I'm sure energy costs year-round are less in Florida than Ohio. But looked at another way -- comfort while doing things outdoors -- if Ohio is 15 degrees, one can don a sweater, coat, scarf, hat and gloves and can still move around in relative comfort. But when Florida is 95 degrees, and unless you are in air conditioning or the water, what can you do to cool off? You could strip down to nothing and still be hot.
I've heard this point made a number of times by people who say they can deal with cold better than heat -- for example, the elderly -- because the cold doesn't limit their activities as much as heat does. I think it also varies by the individual . . whether you are a person that can deal with being too hot more than being too cold, or vice versa. Speaking personally, there comes a point both ways when temp extremes hamper me. I can function in heat up to about 87-88 degrees (outdoors, not indoors!) without much problem, especially if there is shade. I can function in cold down to about 5-10 degrees without much problem. On those occasions where the temp here is 95 degrees F or higher, with our humidity, the heat saps my strength and I cannot hardly stand to go out of the air conditioning. If I do go out, I quickly wilt and may even feel nauseous. When the cold has gotten down below 0 degrees or so, I feel like my body is stiff and doesn't want to move, even with adequate clothing. Add in wind chill and it can be even worse. Fortunately, there aren't a lot of days here of either extreme, so barring car trouble I am usually fine either way. I think probably scraping ice off the windshield, or if there is "black ice" on the pavement where I'm driving, are the biggest hassles for me. My nephew, on the other hand, prefers temps around 50 degrees and he wilts even faster than me at temps above 80.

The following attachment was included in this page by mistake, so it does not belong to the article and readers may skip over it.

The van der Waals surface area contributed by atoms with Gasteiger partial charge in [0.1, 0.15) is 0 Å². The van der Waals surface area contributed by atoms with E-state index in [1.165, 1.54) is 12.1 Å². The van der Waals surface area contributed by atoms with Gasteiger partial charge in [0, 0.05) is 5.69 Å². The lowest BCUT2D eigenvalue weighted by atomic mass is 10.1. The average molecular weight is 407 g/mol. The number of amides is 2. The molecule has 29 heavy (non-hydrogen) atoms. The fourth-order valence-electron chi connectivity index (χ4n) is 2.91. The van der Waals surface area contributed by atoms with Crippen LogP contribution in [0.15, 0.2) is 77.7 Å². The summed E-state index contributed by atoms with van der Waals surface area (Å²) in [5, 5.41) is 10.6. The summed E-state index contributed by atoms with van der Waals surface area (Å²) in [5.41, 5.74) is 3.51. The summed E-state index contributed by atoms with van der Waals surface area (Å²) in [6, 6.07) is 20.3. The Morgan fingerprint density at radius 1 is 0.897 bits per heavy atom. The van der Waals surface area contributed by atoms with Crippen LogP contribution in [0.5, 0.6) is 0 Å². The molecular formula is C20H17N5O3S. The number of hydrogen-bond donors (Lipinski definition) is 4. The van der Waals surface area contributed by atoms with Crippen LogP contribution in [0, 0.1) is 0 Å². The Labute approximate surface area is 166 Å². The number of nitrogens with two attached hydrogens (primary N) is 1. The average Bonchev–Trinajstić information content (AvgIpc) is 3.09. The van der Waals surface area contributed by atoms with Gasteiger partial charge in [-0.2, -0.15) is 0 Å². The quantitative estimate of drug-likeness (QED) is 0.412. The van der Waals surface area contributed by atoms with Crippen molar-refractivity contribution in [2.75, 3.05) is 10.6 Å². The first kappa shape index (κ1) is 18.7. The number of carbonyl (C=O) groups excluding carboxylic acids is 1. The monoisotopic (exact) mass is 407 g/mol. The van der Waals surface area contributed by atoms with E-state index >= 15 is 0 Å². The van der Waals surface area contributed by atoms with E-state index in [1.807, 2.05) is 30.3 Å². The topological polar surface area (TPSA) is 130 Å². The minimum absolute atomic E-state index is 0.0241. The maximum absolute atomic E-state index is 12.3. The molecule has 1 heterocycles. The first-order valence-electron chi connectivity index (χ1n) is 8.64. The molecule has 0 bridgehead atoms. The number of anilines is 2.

Good thing we aren't all alike or 300 million Americans would be living on top of each other!